The female workers among Birmingham's refuse collection staff have been underpaid for years. They rightly put in equal pay claims and claiming for back pay, and this can range from £30,000 to £60,000 each. It should have been dealt with years ago, but it never was.
So the council had two choices: to bring the women's wages back up to our level or drop our money, which is exactly what they have done. It's loaders on the refuse collection side who have lost, ranging up to over £4,000. The drivers on refuse collections didn't lose anything. On my side of the council, the street clean team, it was our drivers who lost money, up to £3,000, but not workers like me who are considered street sweepers. We didn't lose anything.
The union went into discussions with management, and from day one were told, "Well they've lost it, and that's that." They were issuing section 188 notices, threatening redundancies like confetti. In total they have given us 21 notices about ways to take more money off us.
We started off in December with a work to rule, which meant that full-timers would not be doing any overtime on the weekends or during the week, and then we had a day's strike. We carried on with the work to rule and this went on until after Christmas.
Then management called us back into talks with them. They wanted to talk because there were bags piling up on the street. We didn't want that, to upset the public. If nothing had been sorted we'd have gone out to show the public goodwill and clean up the bad areas - we don't want rats around the place. I think that we'd have done that ourselves. But they brought in scab labour and it really kicked off then.
On the one hand they promise overtime. On the other they bring in scab labour to do the jobs so there's no overtime. There's friction between the scab labour and the full-time force. They say that they'll keep us separated but they can't. There have been incidents already.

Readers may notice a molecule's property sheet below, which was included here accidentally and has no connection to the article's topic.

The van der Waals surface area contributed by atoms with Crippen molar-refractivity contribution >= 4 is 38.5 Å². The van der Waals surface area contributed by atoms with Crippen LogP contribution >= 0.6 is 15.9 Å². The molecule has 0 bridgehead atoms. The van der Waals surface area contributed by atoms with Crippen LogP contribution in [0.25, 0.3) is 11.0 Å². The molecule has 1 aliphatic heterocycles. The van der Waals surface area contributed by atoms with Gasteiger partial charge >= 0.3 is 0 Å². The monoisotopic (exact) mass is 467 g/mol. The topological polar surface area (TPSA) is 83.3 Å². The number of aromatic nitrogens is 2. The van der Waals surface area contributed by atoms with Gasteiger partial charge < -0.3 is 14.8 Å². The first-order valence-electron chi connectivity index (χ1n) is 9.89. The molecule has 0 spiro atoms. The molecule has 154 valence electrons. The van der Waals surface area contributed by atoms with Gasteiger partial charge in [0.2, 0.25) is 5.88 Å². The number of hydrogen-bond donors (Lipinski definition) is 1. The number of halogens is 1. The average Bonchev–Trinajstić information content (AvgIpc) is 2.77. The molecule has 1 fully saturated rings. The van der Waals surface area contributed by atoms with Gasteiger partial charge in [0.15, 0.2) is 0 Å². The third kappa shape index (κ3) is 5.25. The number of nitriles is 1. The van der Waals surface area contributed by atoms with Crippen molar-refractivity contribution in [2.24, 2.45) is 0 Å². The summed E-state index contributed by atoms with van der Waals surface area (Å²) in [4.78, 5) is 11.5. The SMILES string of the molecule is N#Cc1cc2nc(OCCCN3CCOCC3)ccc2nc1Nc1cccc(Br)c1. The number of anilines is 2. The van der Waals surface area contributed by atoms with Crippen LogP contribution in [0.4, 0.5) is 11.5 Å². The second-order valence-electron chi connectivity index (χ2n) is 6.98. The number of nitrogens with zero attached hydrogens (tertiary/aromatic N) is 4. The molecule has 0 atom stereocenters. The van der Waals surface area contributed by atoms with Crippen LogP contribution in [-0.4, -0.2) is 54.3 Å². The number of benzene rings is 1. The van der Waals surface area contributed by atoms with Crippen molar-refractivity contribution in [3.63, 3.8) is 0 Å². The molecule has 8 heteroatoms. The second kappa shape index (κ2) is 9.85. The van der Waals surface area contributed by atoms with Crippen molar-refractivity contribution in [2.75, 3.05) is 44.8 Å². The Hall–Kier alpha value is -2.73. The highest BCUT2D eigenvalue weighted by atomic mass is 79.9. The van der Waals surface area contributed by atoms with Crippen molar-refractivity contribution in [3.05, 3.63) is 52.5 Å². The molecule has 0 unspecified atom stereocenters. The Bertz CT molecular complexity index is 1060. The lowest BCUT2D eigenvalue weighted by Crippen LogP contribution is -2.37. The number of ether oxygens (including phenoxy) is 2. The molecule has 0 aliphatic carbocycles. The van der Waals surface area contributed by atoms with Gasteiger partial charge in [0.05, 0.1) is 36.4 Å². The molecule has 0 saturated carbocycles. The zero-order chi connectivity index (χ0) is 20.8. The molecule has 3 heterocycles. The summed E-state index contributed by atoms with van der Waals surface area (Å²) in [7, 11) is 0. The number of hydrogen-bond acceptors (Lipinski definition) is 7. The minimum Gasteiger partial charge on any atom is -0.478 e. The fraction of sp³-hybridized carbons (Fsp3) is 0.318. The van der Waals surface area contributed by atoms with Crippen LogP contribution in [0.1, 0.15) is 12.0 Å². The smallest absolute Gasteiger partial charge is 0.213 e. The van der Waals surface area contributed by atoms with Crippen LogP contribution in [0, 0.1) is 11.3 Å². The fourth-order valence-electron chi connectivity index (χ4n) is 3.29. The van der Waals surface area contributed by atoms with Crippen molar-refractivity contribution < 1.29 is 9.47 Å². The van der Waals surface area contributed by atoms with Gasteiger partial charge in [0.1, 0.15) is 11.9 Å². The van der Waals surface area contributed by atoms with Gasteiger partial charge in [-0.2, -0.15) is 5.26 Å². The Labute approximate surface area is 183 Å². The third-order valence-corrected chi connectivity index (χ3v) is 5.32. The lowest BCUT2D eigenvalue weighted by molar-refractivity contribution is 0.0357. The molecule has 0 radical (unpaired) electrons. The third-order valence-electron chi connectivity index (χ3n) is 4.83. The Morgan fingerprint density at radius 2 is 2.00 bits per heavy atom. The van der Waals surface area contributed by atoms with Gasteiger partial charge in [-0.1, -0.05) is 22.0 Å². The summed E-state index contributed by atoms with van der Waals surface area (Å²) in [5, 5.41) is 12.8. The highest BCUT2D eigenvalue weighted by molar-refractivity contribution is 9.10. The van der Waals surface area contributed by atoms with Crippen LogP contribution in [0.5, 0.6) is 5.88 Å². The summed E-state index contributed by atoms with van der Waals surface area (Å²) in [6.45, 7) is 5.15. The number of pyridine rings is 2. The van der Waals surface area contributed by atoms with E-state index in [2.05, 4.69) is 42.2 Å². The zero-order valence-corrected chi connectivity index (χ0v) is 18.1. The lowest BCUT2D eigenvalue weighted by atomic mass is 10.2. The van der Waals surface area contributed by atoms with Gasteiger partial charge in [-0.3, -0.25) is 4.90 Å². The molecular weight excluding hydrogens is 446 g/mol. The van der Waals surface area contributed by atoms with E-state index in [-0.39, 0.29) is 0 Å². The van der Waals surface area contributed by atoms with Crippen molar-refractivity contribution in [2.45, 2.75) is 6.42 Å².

They're going to be using this scab labour until October, maybe beyond. We have agency workers with us already who have been with us four or five years. Any jobs should be given to them. They've been trained and know what to do. They are good workers.
Some Tory councillors are putting things in the papers about how bin drivers are on £45,000. Most of them don't even get £29,000. If in four depots you can find someone like that they're working seven days a week and have no home life at all.
But for the majority if they get £29,000 a year they're lucky. Lots of people have houses and are paying mortgages, they've lost £4,000 or more and the banks are stepping in to take their houses.
The council thought that we didn't have the fight in us because the street cleaners and refuse workers were separated in the past, but they were wrong about that. If they think that we won't get the support of the members to carry it on they're very much mistaken. Those of us working on street cleaning wanted to end the work to rule and go on three or four day strike. It would have had a bigger effect.
One councillor has claimed that the scab labourers do more work and bring in more weight on the wagons than the full-timers. This isn't true, because all they do is pick up bags which have been placed in piles on the streets and put them on the wagons.
We think all this is a back way of bringing in privatisation. This Tory council wants to privatise everything. The Tories are going for it far worse than Margaret Thatcher ever did, and they're doing it at a pace.
They do try to divide us from one another. I've been in meetings when they've tried to claim that it's "all these cooks and cleaners - I'd like to see them throw a bag on the back of a wagon." A couple of the reps did bite. We had to stop that, because the issue was not about the women. The women have been underpaid in Birmingham for years and it should have been addressed. We won't allow anything the managers say to split us.
Steve Underhill is a Unite rep at the Montague Street depot, Birmingham.